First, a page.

The Blade Pro has precision-cut aluminum Chiclet keyboard. The flat keys have a slightly rubberized surface. Consider me a fan; this keyboard has zero flex, no rattles and sufficient key travel for communicative feedback. It’s also quiet enough for use in environments where low noise is valued – just don’t hit them too hard, or they’ll make a nice metallic ‘clack’ (which I personally like).

I scrutinize keyboard layouts heavily in my reviews; the keyboard is after all the primary source of interaction with a computer. I was about to give the Blade Pro bad marks off the bat seeing the lack of a number pad – that is until I discovered it actually does have a number pad. The touchpad, which sits where the number pad would, is actually a full-color LCD screen.The ten keys above it are small OLED screens too. Razer calls this system the Switchblade user interface (SBUI). Each of the keys is bound to an app; launch an app and it changes not only the touchpad’s functionality but also the functions of the ten keys.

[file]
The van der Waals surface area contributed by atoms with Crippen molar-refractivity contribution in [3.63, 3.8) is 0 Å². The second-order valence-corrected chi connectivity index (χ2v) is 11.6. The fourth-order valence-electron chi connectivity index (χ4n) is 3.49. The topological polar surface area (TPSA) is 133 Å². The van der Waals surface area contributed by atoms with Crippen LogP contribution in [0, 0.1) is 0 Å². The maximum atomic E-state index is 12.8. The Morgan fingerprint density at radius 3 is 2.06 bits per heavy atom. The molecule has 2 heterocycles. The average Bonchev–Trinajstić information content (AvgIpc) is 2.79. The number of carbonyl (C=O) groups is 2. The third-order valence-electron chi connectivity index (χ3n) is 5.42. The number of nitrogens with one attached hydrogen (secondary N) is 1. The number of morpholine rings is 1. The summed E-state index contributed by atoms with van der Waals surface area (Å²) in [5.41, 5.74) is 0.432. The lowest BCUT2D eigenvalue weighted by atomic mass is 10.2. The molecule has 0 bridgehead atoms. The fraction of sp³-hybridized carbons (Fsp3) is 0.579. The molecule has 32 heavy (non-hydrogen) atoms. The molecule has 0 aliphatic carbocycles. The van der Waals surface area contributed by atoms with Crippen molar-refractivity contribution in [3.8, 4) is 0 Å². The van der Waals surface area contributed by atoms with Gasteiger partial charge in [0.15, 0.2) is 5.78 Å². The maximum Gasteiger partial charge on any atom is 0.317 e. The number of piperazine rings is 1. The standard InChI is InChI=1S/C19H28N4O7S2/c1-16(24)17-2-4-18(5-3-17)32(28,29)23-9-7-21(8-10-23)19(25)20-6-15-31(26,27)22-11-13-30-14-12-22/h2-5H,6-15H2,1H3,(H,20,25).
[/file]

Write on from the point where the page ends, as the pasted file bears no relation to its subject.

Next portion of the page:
One of the included apps is a number pad; press the key and you instantly have a full number pad; the ten OLED keys display the home, end, pgup, pgdn keys and so on. Exit the app by pressing the dedicated Razer button at the bottom right of the physical keyboard. Other apps include a web browser, Facebook, YouTube, Twitter, and Gmail; Razer has an app store where you can download more. There’s an app for Photoshop, GIMP and Maya, for example. The SBUI is an excellent example of innovation; above all else, it’s useful and easy to use. Consider me impressed.

I almost forgot – using the SBUI as just a touchpad works well. It’s amply-sized and accurate. The two dedicated touchpad buttons could use more feedback (not enough travel) but are quiet. The glossy surface must have some kind of coating as it doesn’t seem to attract fingerprints.